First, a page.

Only registered liquidators are permitted to consent to appointment and to act as a SBRP. Importantly, to ensure independence through the SBDR process, the SBRP cannot be connected with the company and would be disqualified if that person, for example:

  • is or was a director, secretary, or employee of the company within the past 2 years, or of a body corporate that is a secured creditor of the company;
  • owes to, or is owed by, the company an amount of more than $5,000, save for specified circumstances such as a creditor being owed more than $5,000 due to a prior appointment as an administrator, liquidator, or SBRP of the company or a related body; or
  • an auditor, or a partner or employee of the auditor, of the company.

The role of the SBRP and the restructure plan

The SBRP will advise the company in relation to the SBDR process and assist with the development of the restructuring plan. The company, with the assistance of the SBRP, has 20 business days to prepare and propose the restructure plan to the company’s creditors. The restructure plan must be in an approved form as prescribed by the regulations. The plan may, or be required to (subject to the regulations), contain information relating to the debts and claims that must or may be dealt with, the payment of those debts, the period by when those debts must be paid, and the SBRP’s remuneration.

The plan is accompanied by a restructuring proposal statement, which is also developed by the company, to provide a schedule setting out the company’s creditors, and the amount owed to them by the company. The statement includes a signed declaration to the creditors in accordance with the regulations. The declaration is central to the integrity of the restructure, as it declares to creditors that the SBRP reasonably believes that the company is eligible to the SBDR process, and that the company can conduct its obligations set out in the plan. Conversely, the SBRP can declare that the company is not eligible and provide reasons for that conclusion.

Voting on the plan

Once the plan has been completed, creditors will be asked to vote in writing on whether or not the plan should proceed within 15 business days (which may be extended). Each creditor’s vote is proportionate to the value of their debt. Creditors who are the SBRP or related to the company are not involved in the voting process.

If the plan is accepted by majority vote (in value of the company’s creditors), the SBPR will assist the director/s to implement the restructure in accordance with the plan. If the plan is rejected, the company may engage alternatives to SBDR, such as voluntary administration or liquidation.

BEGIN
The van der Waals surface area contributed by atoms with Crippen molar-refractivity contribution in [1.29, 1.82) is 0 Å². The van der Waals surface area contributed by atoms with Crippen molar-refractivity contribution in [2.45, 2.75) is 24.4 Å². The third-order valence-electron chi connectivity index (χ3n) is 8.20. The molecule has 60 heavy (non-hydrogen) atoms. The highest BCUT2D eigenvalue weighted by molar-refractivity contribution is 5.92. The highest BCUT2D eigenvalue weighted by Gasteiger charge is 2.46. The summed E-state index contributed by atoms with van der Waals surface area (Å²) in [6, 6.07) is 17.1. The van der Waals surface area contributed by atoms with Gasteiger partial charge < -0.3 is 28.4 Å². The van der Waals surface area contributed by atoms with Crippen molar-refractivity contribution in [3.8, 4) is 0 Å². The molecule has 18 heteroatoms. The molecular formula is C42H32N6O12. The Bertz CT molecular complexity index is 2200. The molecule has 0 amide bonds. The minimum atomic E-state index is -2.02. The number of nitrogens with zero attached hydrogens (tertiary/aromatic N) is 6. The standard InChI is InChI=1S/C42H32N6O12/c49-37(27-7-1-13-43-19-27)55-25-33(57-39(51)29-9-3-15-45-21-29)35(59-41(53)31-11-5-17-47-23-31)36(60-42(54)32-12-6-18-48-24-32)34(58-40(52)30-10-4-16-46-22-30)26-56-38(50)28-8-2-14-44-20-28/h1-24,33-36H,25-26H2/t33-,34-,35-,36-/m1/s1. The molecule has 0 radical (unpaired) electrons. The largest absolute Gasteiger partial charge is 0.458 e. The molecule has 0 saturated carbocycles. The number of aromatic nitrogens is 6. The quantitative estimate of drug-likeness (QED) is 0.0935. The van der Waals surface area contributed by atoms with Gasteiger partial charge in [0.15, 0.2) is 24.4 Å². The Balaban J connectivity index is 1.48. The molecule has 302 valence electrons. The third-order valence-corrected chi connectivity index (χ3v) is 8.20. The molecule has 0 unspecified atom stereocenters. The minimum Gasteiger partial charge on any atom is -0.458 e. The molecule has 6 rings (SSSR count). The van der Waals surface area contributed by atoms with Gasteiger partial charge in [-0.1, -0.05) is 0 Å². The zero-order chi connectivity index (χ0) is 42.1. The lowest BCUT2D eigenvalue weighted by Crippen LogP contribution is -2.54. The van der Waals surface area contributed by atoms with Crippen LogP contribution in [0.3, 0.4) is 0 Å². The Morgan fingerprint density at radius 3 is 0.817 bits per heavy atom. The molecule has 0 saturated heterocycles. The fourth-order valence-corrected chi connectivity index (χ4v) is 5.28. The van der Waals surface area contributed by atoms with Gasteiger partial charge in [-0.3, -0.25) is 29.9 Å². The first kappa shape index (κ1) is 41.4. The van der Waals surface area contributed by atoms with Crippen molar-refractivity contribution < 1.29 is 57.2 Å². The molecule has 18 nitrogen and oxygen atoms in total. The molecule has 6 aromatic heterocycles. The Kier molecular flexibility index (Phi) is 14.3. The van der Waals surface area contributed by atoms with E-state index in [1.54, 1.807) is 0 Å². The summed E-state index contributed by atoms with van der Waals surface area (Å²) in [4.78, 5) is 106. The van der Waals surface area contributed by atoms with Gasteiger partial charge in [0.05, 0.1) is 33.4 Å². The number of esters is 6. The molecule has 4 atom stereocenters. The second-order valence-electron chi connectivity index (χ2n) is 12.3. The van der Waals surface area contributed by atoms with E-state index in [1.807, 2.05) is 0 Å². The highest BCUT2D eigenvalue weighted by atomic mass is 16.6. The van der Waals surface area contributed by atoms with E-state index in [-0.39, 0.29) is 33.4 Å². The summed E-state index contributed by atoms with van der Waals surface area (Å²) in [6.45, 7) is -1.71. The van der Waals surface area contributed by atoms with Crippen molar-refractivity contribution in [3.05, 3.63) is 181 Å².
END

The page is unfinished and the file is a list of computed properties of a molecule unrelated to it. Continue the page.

Restrictions and protections put in place

During restructure period, the company will be protected from creditors seeking to enforce a security interest. However, if the company’s property is subject to a possessory security interest and is in the lawful possession of the secured party, the secured can continue possession but cannot sell the property. Further, court proceedings are stayed and barred from being commenced, unless written consent is provided by the SBRP, or leave of the Court is granted.

The company is also prohibited from entering into any transactions concerning company property unless the transaction is made within the ordinary course of the company’s business, or is allowed by court order or consented to by the SBRP.

Extension of temporary relief granted to small businesses

The temporary COVID-19 safe harbour relief to laws that prohibit insolvent trading has been extended to 31 March 2021 by the Amending Act. This three-month grace period was included by the Government to accommodate for what they anticipated to be a high demand for the SBDR process and a shortage of supply of SBPRs.

Terminating the SBDR process

The SBRP may terminate the SBDR process at any time but on certain grounds. For example, the SBRP may terminate the SBDR process if they reasonably believe that the company is not eligible, the SBDR is not in the creditor’s interests, or that it would be in the interests of the creditors to end the restructure or to wind up the company. The SBDR may also come to an end if, for example, there was non-compliance with the plan.

To effect termination, the SBRP must give written notice, including the information required by the regulations, to the company and to as many creditors as reasonably practicable. Termination is effected on the day notice is given to the company.

Although the SBRP is not liable to any action or proceedings arising from their decision to terminate, or not terminate, they do owe and retain duties of care and diligence as an officer of the company under the Corporations Act 2001 (Cth).